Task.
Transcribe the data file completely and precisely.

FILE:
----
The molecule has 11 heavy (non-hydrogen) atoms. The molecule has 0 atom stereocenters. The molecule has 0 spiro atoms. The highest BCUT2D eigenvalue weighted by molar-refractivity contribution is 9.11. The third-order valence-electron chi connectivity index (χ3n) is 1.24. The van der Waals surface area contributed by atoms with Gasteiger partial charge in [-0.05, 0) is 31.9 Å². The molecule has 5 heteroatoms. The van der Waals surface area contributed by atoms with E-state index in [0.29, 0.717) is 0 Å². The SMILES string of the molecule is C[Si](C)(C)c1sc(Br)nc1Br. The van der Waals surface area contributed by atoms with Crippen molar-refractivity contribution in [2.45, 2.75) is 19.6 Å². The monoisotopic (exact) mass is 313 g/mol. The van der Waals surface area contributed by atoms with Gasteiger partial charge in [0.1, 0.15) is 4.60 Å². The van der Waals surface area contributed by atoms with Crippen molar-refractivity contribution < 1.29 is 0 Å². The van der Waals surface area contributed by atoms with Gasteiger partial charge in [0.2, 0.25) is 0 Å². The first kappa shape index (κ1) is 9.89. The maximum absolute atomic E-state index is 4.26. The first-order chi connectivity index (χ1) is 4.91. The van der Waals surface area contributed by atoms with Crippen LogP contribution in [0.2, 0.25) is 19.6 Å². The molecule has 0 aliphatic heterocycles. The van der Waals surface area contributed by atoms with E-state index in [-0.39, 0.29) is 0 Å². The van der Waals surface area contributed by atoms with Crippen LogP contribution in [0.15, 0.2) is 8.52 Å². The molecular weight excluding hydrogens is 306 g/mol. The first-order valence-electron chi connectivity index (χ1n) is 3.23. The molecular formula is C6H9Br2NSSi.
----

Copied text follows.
The molecule has 11 heavy (non-hydrogen) atoms. The molecule has 0 atom stereocenters. The molecule has 0 spiro atoms. The highest BCUT2D eigenvalue weighted by molar-refractivity contribution is 9.11. The third-order valence-electron chi connectivity index (χ3n) is 1.24. The van der Waals surface area contributed by atoms with Gasteiger partial charge in [-0.05, 0) is 31.9 Å². The molecule has 5 heteroatoms. The van der Waals surface area contributed by atoms with E-state index in [0.29, 0.717) is 0 Å². The SMILES string of the molecule is C[Si](C)(C)c1sc(Br)nc1Br. The van der Waals surface area contributed by atoms with Crippen molar-refractivity contribution in [2.45, 2.75) is 19.6 Å². The monoisotopic (exact) mass is 313 g/mol. The van der Waals surface area contributed by atoms with Gasteiger partial charge in [0.1, 0.15) is 4.60 Å². The van der Waals surface area contributed by atoms with Crippen molar-refractivity contribution < 1.29 is 0 Å². The van der Waals surface area contributed by atoms with Gasteiger partial charge in [0.2, 0.25) is 0 Å². The first kappa shape index (κ1) is 9.89. The maximum absolute atomic E-state index is 4.26. The first-order chi connectivity index (χ1) is 4.91. The van der Waals surface area contributed by atoms with Crippen LogP contribution in [0.2, 0.25) is 19.6 Å². The molecule has 0 aliphatic heterocycles. The van der Waals surface area contributed by atoms with E-state index in [-0.39, 0.29) is 0 Å². The van der Waals surface area contributed by atoms with Crippen LogP contribution in [0.15, 0.2) is 8.52 Å². The molecular weight excluding hydrogens is 306 g/mol. The first-order valence-electron chi connectivity index (χ1n) is 3.23. The molecular formula is C6H9Br2NSSi.